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Boating in Catalina

Catalina is a boater’s paradise. A short sail from many points on the mainland, the Island presents numerous opportunities for exploration and enjoyment. The
two largest harbors, Avalon (400 moorings) and Two Harbors (239 moorings), provide many amenities. Additionally there are moorings at 16 other coves. Many coves also provide anchorage. Catalina Island Camping at (310) 510-TENT, is a good source of information about outlying coastal areas, including facts about moorings, anchorages, prices, and safety.

Other important numbers are for the Isthmus Harbor Department: (310) 510-4253 or VHF channel 9 for all areas outside Avalon, the U.S. Coast Guard: (310) 732-2044 or VHF channel 16, and the L.A. County Lifeguard-Paramedic Rescue Boat: 911 or VHF channel 16.

Avalon

Services in Avalon

Moorings Around The Island

Over 700 moorings located west of Whites Landing are operated by the Isthmus Harbor Department. These moorings are available on a first come, first serve basis. Charges are based on the vessel size and the length of stay. For more information or a boater’s guide contact the Isthmus Harbor Department at (310) 510-4253.

Below is a list of anchorages and moorings around the island. Most often are in isolated areas with striking views.

Boat-In Camping

Two Harbors administers a number of primitive beach campsites, accessible only by boat. There are no man-made improvements in these coves, so campers will need to bring their own equipment (or rent it from Two Harbors with advance reservations) including porta-potties. Campers also need to remove all that they bring with them. The locations include:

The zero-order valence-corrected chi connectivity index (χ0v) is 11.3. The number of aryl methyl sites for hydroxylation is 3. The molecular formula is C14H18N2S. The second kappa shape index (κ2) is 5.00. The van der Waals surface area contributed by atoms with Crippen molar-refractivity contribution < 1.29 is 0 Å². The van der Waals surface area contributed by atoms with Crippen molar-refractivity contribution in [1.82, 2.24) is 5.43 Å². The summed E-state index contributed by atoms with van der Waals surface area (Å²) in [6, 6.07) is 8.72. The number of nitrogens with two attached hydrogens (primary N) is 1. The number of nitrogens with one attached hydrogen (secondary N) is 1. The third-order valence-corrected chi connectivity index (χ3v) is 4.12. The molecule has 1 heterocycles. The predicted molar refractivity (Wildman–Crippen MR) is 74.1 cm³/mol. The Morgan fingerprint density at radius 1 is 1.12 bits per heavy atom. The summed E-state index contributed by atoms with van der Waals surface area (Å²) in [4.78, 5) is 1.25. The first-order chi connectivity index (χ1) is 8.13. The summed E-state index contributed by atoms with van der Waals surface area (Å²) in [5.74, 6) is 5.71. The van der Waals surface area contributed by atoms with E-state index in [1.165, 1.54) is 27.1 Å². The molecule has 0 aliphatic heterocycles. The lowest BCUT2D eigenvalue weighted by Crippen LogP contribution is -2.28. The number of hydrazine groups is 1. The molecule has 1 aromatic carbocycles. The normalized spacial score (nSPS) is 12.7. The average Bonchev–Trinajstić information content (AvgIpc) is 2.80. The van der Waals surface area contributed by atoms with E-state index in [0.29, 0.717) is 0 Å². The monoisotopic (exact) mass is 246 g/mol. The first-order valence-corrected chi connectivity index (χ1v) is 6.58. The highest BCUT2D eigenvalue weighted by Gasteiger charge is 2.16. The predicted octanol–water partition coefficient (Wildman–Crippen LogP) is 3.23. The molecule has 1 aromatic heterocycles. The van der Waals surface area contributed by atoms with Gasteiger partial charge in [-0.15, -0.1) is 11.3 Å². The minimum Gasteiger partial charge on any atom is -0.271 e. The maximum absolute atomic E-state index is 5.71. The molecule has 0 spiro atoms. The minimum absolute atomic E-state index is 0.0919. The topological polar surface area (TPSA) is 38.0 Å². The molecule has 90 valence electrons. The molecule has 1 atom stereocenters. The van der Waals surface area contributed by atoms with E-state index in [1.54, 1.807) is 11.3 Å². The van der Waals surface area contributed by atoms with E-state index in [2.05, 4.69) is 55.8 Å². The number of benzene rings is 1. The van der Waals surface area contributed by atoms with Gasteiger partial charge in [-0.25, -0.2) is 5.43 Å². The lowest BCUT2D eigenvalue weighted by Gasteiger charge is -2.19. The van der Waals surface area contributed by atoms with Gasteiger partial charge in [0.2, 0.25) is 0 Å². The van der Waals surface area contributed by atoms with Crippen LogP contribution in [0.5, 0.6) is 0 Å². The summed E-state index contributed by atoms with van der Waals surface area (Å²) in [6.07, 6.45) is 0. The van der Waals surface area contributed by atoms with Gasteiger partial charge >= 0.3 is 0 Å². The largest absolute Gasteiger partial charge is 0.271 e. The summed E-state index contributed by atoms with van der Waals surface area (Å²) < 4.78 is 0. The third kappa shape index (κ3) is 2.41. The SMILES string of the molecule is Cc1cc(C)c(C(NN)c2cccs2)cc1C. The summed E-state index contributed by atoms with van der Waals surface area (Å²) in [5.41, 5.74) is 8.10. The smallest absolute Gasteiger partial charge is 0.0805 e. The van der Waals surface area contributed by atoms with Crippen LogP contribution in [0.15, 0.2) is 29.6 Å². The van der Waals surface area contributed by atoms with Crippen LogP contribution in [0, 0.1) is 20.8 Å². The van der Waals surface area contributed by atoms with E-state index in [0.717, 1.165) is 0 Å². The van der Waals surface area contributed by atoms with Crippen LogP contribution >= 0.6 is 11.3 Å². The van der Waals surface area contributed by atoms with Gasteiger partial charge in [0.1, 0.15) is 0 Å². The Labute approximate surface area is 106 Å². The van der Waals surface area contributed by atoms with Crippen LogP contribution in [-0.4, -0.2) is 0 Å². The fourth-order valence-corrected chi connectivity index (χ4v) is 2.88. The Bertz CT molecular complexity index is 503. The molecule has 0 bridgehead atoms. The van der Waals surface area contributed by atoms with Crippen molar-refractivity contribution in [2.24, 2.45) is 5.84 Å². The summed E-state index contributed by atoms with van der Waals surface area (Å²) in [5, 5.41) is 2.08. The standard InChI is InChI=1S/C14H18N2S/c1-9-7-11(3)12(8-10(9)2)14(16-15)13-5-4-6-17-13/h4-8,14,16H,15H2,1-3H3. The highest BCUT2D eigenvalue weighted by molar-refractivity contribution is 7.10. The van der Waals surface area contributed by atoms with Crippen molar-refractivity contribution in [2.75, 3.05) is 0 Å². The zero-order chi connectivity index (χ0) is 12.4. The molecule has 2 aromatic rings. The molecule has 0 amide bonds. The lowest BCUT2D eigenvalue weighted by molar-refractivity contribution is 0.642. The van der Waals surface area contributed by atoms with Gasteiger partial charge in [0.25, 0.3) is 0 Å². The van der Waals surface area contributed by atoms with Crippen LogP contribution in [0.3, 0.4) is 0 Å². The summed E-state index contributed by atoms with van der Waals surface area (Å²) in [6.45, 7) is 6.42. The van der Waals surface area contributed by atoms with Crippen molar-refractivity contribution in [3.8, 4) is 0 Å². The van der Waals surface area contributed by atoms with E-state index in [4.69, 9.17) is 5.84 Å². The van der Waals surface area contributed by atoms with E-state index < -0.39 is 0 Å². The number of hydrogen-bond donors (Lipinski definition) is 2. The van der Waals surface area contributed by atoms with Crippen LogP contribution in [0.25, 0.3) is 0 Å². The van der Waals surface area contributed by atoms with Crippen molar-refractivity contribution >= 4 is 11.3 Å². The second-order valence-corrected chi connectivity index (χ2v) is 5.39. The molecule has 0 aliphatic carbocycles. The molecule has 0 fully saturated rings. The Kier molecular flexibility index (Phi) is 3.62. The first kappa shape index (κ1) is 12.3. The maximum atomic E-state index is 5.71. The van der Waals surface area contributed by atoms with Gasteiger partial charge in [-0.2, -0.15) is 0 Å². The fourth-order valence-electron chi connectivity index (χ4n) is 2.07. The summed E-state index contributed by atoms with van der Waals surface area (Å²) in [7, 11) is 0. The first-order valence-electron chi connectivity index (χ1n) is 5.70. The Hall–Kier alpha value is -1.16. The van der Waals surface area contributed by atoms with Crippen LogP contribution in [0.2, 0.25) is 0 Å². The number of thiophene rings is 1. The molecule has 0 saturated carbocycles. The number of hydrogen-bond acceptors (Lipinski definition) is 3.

For more information on cost and availability call Two Harbors Camping at (800) 785-8425.

Weather

Weather information is available from several sources. From L.A call (805) 278-0760 for marine weather. By radio, updated round-the-clock by the National Weather Service, VHF channel Wx-1; or, from FAA LA use beacon band 332 kHz. Note that the trip across the Santa Barbara/ Catalina Channel may be difficult at times; wave heights vary greatly according to the weather. So too, during the winter months changes in swell-direction may occur due to the Santa Ana winds, affecting the safety of anchorages.